I don't think immersiveness is necessarily a desirable property in entertainment. Movies, for instance, seem to be less immersive when they're more realistic (the Hobbit movie, for instance). There is something eerie about daytime soaps that arises partly out of their higher framerate. McLuhan did say something to the effect of movies being a "cool" media, meaning you could be absorbed into them. This characteristic seems to be inverse to higher detail. If I were to make a bald-faced guess, I would mumble something about higher sensory refinement taking processing away from appreciating the other aspects of the art. I don't think it's impossible that the fidelity we have today for film is essentially perfect as far as our perception and enjoyment goes--that is, after all, the case for music. This might sound like a controversial opinion here, amongst people who have inherent appreciation for the technical, but amongst our families I bet it will sound more plausible.
That said, I don't know what percentage of people will want to become fully immersed in a computer world. It can be disorientating when you put on the headset and the real world gets replaced by a computer generated one. I think the majority of the world probably won't jump on board until convincing augmented reality becomes possible. I kind of see VR as a building block for AR since they share a lot of the same problems.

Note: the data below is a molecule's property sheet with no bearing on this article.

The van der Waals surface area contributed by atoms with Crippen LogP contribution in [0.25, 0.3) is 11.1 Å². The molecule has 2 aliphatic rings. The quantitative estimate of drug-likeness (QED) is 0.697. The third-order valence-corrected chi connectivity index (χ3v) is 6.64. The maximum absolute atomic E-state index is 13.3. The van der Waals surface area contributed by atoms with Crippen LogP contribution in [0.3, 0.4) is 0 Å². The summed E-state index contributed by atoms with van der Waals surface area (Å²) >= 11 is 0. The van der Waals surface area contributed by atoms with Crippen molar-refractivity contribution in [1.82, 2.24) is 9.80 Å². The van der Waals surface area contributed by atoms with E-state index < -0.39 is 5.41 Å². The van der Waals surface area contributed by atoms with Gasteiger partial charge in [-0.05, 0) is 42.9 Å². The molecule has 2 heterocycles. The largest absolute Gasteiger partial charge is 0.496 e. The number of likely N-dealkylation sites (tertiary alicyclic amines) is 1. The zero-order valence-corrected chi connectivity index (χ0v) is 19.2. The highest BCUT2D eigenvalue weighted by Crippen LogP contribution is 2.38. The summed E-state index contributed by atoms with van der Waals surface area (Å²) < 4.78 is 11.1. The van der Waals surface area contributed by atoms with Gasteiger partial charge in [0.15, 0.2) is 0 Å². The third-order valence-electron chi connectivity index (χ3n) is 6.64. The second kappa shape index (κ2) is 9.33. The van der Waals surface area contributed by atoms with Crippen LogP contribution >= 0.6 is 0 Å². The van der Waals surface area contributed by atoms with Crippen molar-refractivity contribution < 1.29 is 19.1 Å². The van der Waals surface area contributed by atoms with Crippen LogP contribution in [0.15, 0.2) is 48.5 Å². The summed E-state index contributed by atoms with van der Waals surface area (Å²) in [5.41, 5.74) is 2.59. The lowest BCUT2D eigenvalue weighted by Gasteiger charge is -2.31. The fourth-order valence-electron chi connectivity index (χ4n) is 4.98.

There is a pretty big segment of industry out there for which more realistic simulation of the environment without the need for specialised environments (the aforementioned mining equipment simulators were literally small rooms) would be a huge bonus.
As an educator sure, more immersive stuff for things like geography, history etc would be nice, but I think the training (vs teaching) aspect is more interesting.
It will have a disruptive change to more than gaming. Here's why I believe so:
If you look at human history, we started with writing, then newspapers, then radio, followed by television. The way in which we consume media hasn't changed from television/displays. Virtual reality is the next evolutionary step in media consumption. The final step being human-computer interfaces.
I think because it enters us into a new realm it will be disruptive.
All of the examples you mentioned had applications besides entertainment, and in most cases those applications came first. As far as I can see, VR does not have any application outside entertainment. Maybe we're at a point where an innovation in entertainment is "sufficient" to disrupt things, but it's not safe to assume that making something more realistic is going to make it better. The 3D movie/TV craze is greatly diminished today compared to a couple years ago. There shouldn't be anything surprising about that--Hollywood has been trying to get people excited about 3D movies since the 50s, but the simple reality is that we are not insufficiently entertained without it.
I can't find the exact post now, but this link shows the same technology.
Especially if they get into the peripheral market...